Passengers wait on a highway overpass outside LaGuardia Airport during an evacuation Saturday, August 1, 2009 in New York. The airport was evacuated after a man entered the building with a fake bomb in a bag, police said. The device in the man's bag was a few batteries and wires, but it was not dangerous, police said.
Airfarewatchdog wonders how many potential airline customers are refusing to fly until they can be assured that they won’t be trapped in a cramped airplane parked overnight on a tarmac. Every time another news story appears detailing the suffering of passengers in such situations, with no food or working lavatories, no doubt another few hundred flyers take to their cars and Greyhound.
Talk about negative publicity! So if only to avoid more bad press, you’d think the airlines would be behind two bills currently before the U.S. Congress designed to give airline passengers some peace of mind.
In truth, “only” about 200,000 U.S. airline passengers were stuck on a tarmac in the first half of the year (although this figure doesn’t include international flights or those on smaller regional aircraft).
The airlines note that this works out to an infinitesimally small percentage considering how many people they fly each year, but tell that to those unfortunate enough to have sat in a cardboard-thin seat surrounded by crying babies for 8 hours, with nothing to eat or drink.
And don’t use that logic on Kate Hanni, a victim of one of the more celebrated tarmac delays of recent years, and executive director of Flyersrights.org, the principal advocacy group behind the flyers rights movement. “If the problem is so small,” she said at a recent hearing sponsored by her group and the Business Travel Coalition, “then solving it shouldn’t be so bad.”
The two “passenger rights” bills, HR 624 in the House, and S 213 in the Senate, state that if a flight is “substantially” delayed, the airline must provide “adequate” food and water, “adequate” restroom facilities, cabin ventilation and comfortable cabin temperatures, and access to medical treatment.
After a delay of three hours during which the passengers have been unable to deplane, the airline must provide passengers the option of returning to the terminal if this can be done safely.
But there are some problems here. Most airlines no longer provide food on flights, except for business or first class passengers. So it’s not clear how they’ll be able to provide nourishment during a long delay. Does Pizza Hut deliver to airport tarmacs?
As for returning to the terminal in a “safe” manner, that’s a rather substantial loophole. If there are no available gates for a delayed aircraft to use, how will the passengers get off? They can’t simply jump out the emergency slides and walk to the terminal.
And if the pilot determines that deplaning would jeopardize passenger safety or security, then no deplaning.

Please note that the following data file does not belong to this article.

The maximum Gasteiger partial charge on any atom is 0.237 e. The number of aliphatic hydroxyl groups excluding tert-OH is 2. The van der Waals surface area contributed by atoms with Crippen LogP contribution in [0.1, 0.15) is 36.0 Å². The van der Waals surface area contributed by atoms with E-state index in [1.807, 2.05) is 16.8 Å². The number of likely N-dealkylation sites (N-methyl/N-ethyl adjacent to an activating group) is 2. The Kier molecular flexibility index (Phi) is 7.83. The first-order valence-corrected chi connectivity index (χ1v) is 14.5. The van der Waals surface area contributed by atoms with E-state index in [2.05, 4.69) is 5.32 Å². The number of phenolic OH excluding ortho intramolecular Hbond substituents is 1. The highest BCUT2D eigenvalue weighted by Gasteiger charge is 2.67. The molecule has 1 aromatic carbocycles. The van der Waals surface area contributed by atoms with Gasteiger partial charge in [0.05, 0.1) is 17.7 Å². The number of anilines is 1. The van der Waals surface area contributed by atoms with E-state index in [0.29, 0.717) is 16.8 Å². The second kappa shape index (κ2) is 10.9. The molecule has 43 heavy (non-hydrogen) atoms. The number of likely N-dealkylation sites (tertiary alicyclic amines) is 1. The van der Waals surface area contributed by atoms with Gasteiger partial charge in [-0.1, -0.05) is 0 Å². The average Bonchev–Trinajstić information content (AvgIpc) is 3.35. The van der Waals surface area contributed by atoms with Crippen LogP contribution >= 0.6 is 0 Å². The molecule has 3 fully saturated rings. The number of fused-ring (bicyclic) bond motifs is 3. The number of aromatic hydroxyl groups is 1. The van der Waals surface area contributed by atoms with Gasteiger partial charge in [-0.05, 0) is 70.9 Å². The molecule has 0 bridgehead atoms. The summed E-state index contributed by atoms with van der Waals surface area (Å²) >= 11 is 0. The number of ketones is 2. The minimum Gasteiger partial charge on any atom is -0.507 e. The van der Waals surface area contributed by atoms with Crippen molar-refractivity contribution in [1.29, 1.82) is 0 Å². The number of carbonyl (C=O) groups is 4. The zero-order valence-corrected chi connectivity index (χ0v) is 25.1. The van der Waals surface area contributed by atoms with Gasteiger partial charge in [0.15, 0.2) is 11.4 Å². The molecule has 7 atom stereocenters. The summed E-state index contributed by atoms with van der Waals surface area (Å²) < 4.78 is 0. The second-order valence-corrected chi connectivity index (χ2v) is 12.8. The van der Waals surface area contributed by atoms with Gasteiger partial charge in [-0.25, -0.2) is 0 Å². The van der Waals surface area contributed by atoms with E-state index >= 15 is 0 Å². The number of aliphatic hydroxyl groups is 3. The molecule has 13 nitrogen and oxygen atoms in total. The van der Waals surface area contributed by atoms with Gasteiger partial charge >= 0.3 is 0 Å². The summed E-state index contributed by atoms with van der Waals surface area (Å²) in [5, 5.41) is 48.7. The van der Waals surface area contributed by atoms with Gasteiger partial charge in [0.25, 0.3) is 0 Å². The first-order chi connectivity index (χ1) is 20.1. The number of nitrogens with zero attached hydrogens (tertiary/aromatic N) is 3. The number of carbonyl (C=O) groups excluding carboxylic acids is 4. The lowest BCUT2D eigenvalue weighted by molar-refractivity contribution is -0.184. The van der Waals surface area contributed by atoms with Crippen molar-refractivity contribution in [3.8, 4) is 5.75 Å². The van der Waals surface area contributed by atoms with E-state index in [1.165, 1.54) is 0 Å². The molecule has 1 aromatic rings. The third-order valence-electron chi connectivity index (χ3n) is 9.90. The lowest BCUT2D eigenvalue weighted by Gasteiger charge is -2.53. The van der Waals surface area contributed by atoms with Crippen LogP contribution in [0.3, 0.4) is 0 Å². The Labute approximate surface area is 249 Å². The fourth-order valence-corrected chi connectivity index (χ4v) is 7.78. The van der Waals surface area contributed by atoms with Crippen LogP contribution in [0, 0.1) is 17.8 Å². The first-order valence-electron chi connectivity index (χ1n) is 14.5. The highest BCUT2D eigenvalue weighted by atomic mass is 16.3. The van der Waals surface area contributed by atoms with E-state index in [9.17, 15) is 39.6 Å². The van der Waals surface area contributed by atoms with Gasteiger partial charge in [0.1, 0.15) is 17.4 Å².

There is no language in the bills specifying what penalties might be assessed for failure to adhere to the proposed regulations. So this could be a bill without bite.
Plus, as the two bills recognize, airports have to be part of the solution. They need to develop operating plans to handle unscheduled deplanings, including a way to safely transport passengers from the tarmac or taxiway to the terminal if no gates are available.
Some airports, such as Dallas-Fort Worth, are planning to add buses with mobile stairways to meet planes and carry passengers to terminals. DFW has also designated two terminal gates for unscheduled deplanings. But most airports don’t have this equipment, and without a workable plan any passenger rights bill that emerges from Congress may amount to nothing more than good intentions.
Airplanes arriving from international destinations that are diverted to airports without customs and immigration facilities propose another issue that must be considered.
Needless to say, the airline industry, and the Airline Transport Association, its trade group, aren’t thrilled. They argue that a passenger rights bill will have “unintended consequences,” forcing airlines to cancel flights at a time when capacity cuts make it less likely that their customers will find convenient alternatives.
Aircraft that go back to the gate for deplaning lose their place in line for take off, industry insiders note, causing further delays; others argue that this policy should be changed, allowing such aircraft to regain their takeoff priority.
And other industry observers, such as the University of Michigan’s Amy Cohn, suggest that tarmac delays are a symptom, not the disease. These delays wouldn’t happen so often, they say, if the U.S. air traffic control system weren’t stuck in the 1960s. It needs to be modernized so that more aircraft can share limited air space.
Delays could also be reduced if the FAA restricted the number of takeoffs and landings at the nation’s most crowded airports, such as Chicago O’Hare and New York’s LaGuardia and JFK. JFK has slots for 81 operations per hour, but averages 126.
But who knows: Now that airlines are eliminating flights and parking hundreds of jets in the desert, this problem might just go away.